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Tuvyan is the indigenous name given to me by my kin in my father’s tribe, the Vanaw of western Kalinga, northern Philippines. The original Tuvyan was one of our ancestors, a legendary mingol ‘warrior’ and pangat ‘chief’ known, among other exploits in defense of his community, for his daring lagtuk ‘jump’ or salapaw ‘leap’ over a wide river during a sulung ‘village raid.’ The seemingly impossible feat, as I see it, can be a metaphor for all the big or long jumps we have to take in life, including career changes and worldview shifts.
tuvyan.com is thus a weblog inspired by my indigenous heritage. The textual and audio-visual posts on this site may not always reflect the views of my ethnolinguistic group, but these somehow reflect the local standpoint I speak from.
According to phrases.org, “call of nature” is an idiom that originally meant to “describe our urge to enjoy the pleasures of rural tranquility,” before it became the euphemism for, you know… 🙂 My site title thus highlights my attempts to write from an imagined corner of rural tranquility in an existential space marked by the hustle and bustle of the city.
The header photo is a snapshot of a northern Philippine village called Balbalasang in the province of Kalinga. It is situated along Saltan, dubbed the “cleanest river in Kalinga,” which flows from the Vanaw headwaters. Vanaw is one of the province’s 44 ethnolinguistic groups and its official vugis ‘territorial boundary’ includes the three barangays in Balbalan (Pantikian, Talalang, and Balbalasang) and two municipalities (Daguioman and Malibcong) in the Jay-as ‘the place of Jay-an and Von-as’ — i.e., territories in the Province of Abra. The Vanaw tribe is the guardian of the 1,338-hectare Balbalasang-Balbalan National Park (BNPP), and manages the mercury-free Ga-ang community mines located in Talalang.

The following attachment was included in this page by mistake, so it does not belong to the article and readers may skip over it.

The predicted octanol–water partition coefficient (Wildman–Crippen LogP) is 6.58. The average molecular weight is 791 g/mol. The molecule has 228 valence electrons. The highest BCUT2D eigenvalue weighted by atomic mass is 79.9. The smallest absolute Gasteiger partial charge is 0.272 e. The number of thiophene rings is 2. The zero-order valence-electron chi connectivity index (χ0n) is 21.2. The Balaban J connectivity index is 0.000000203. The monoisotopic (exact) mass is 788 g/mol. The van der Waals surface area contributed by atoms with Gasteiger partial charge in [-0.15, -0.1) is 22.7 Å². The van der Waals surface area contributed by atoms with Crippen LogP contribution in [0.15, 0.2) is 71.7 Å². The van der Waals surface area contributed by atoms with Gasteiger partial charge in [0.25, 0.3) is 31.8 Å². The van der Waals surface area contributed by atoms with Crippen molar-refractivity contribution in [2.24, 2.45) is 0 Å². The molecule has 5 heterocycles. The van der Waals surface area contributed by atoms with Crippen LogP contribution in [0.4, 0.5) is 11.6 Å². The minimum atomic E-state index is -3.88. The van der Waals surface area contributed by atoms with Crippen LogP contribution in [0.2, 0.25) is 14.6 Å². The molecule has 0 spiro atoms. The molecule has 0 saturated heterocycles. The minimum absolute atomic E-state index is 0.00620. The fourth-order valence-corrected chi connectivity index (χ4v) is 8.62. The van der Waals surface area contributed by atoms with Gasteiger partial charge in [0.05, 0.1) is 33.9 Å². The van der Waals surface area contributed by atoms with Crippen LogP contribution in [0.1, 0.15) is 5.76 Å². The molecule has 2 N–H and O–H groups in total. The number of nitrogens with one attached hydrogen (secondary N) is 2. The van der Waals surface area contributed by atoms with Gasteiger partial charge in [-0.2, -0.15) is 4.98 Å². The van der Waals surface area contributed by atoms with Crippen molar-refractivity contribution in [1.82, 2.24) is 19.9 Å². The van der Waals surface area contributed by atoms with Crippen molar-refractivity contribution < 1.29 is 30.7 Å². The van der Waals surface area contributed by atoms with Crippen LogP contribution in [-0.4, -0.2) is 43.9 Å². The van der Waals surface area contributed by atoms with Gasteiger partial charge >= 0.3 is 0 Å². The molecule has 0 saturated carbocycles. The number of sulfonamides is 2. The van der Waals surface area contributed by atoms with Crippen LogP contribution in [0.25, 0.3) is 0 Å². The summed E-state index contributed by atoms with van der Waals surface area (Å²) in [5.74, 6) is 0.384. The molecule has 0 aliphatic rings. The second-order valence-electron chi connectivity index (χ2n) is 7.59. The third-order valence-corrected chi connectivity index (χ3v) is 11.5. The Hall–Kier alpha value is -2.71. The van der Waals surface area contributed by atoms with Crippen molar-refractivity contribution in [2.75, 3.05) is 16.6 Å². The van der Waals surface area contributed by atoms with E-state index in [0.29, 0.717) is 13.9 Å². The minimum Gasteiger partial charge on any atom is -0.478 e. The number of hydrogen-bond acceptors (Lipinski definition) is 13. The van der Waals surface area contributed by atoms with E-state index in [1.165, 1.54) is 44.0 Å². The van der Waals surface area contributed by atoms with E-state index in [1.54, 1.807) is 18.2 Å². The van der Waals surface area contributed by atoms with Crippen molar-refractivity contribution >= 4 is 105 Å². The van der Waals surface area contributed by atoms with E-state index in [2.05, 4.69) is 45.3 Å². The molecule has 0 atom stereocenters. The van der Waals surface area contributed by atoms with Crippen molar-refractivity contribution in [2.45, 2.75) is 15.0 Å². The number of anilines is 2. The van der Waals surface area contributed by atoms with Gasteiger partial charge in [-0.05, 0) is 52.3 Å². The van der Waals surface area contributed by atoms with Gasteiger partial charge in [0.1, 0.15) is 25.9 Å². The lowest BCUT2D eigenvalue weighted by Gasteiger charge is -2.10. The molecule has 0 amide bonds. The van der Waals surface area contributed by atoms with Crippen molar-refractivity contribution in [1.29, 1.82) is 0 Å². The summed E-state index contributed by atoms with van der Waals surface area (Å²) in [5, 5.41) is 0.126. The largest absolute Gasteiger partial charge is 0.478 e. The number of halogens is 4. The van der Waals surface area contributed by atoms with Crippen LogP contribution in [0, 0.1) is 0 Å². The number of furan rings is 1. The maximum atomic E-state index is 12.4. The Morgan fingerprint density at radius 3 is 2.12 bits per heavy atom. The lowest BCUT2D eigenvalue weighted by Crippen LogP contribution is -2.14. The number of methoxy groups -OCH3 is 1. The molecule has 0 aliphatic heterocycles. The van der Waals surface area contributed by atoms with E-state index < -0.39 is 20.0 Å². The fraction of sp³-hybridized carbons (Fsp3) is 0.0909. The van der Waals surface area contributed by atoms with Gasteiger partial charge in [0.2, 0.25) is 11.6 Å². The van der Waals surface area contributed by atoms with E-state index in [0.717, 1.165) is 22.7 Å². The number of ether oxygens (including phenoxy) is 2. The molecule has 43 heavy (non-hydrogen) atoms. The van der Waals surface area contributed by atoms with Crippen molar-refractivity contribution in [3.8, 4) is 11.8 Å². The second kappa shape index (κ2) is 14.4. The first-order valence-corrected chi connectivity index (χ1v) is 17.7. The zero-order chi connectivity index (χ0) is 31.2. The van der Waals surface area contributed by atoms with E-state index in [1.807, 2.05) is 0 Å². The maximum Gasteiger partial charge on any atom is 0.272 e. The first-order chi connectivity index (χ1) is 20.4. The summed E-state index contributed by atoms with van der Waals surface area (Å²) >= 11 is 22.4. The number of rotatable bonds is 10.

The Vanaw-Kalinga area is also the main research field site of my ongoing language and documentation project, initially done under the Cordillera Studies Center (CSC) of the University of the Philippines Baguio (UPB) but now an independent work, which envisions the production of an official orthography, cultural dictionary, a bilingual (Vanaw-English) folklore collection, and an audio-visual documentation of the tribe’s indigenous knowledge systems and practices (IKSP).
I started blogging in 2007 with WordPress and then with Blogger. Several years later, I took down my weblog and kept it offline for some time until it finally found a home in this new self-hosted site this year (2019).
You can find here musings and rants, academic essays and creative nonfiction pieces, prose and poetry, announcements and trivia, and some other stuff on topics as varied as my serial job-hopping experience.
I am an independent researcher from the Bontok and Vanaw ethnolinguistic groups in northern Philippines. My research interests are Religious Studies (biblical hermeneutics, christian fundamentalism, foreign religion-local culture interface), Indigenous Studies (Igorot cultures, indigenous tourism, Kalinga ethnopop, vojong), and Folkloristics (mythologies, Vanaw folklore, Ullalim). I’m also a dabbler in creative writing, especially creative nonfiction and poetry.
Logo & Tagline
The logo of this website was created by my daughter, Vashti Nicole whose native names are Kaplaan (Fontok) and Ulat (Vanaw). The tagline speaks of my positionality as a non-religious indigenous person, an academic and creative writer, a transient expat, and a city dweller who pines for the country life.
Scott Mágkachi Sabóy